Date:    Mon, 16 Jun 1997 20:20:01 -0700
To:      marxism-international@jefferson.village.Virginia.EDU
From:    Ben Seattle 
Subject: M-I: (POF-6) The Ideological Roots of Opportunism

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                           Chapter 6

               The Ideological Roots of Opportunism
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   "Lenin ... for the first time in the history of Marxist thought,
    laid bare the ideological roots of opportunism, showing that
    they primarily consisted in worshipping the spontaneous
    working-class movement and belittling the role of Socialist
    consciousness in the working-class movement ...
    [Lenin] brought out the great importance of theory,
    of consciousness, and of the party as a revolutionizing and
    guiding force of the spontaneous working-class movement ..."
          -- "History of the CPSU(B)" on "What Is To Be Done?"

Matter spontaneously tends to develop in the direction of consciousness.
Consciousness, in turn, reacts back on matter, and greatly accelerates this
transformation.  This, in a nutshell, encapsulates the history of the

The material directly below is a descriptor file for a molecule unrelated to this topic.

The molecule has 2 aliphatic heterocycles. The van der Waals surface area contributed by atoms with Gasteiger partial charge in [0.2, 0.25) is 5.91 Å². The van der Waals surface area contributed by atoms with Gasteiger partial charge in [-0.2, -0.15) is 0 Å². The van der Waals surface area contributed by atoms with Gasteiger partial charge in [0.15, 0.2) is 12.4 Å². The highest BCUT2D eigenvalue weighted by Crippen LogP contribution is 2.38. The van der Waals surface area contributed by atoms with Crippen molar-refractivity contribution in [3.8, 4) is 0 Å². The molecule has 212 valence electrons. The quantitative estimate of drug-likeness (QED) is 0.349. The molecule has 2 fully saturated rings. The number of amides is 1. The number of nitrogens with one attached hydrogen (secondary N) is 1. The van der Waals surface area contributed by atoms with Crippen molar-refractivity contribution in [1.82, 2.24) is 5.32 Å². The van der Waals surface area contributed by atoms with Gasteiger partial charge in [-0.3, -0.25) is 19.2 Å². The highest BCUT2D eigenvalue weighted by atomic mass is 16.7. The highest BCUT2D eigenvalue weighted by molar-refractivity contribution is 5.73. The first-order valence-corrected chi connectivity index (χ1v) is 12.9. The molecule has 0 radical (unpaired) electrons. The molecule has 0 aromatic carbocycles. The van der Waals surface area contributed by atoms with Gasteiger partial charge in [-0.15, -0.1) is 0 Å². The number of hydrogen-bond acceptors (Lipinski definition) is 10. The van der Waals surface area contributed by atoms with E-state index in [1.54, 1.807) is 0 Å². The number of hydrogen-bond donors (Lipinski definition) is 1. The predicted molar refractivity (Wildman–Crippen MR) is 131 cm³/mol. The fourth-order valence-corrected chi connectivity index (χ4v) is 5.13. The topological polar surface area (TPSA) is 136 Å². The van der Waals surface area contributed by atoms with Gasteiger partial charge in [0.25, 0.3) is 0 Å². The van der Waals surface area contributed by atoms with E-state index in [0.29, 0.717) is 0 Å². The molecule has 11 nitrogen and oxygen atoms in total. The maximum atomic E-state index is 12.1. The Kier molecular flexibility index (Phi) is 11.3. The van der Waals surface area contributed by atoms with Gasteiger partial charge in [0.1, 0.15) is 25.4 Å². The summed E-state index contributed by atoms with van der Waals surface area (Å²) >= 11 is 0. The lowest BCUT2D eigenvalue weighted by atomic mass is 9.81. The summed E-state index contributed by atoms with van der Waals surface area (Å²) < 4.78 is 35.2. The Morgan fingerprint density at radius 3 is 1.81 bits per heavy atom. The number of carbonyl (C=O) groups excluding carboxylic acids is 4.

universe.  And this also, in concentrated form, is the basis of the theory
of communist organization.

Matter and consciousness

Consciousness has the unique property of being the only vehicle by which
the future can effect the present.  Consciousness is embodied in extremely
complex matter in which information from the material world is collected,
concentrated and refined into ideas or principles.

These ideas, or principles, in turn, seek to reproduce, or copy themselves,
and are transmitted and amplified, in a series of stages, in
ever-increasing zones of influence to guide the large-scale transformation
of matter.

Nature everywhere operates in parallel and all the contradictions in nature
can be seen as striving to interact with one another.  These two tendencies:

1) The independent development of a great many component parts
   (or what I like to call "parallelity")
2) The mutual interaction of the seperate components
   (sometimes called "interdependent development"--one aspect of
   the operation of the principle of "information wants to be free")

are present in all complex adaptive systems--and reach their most complete
expression in the development of consciousness (which alone can reflect the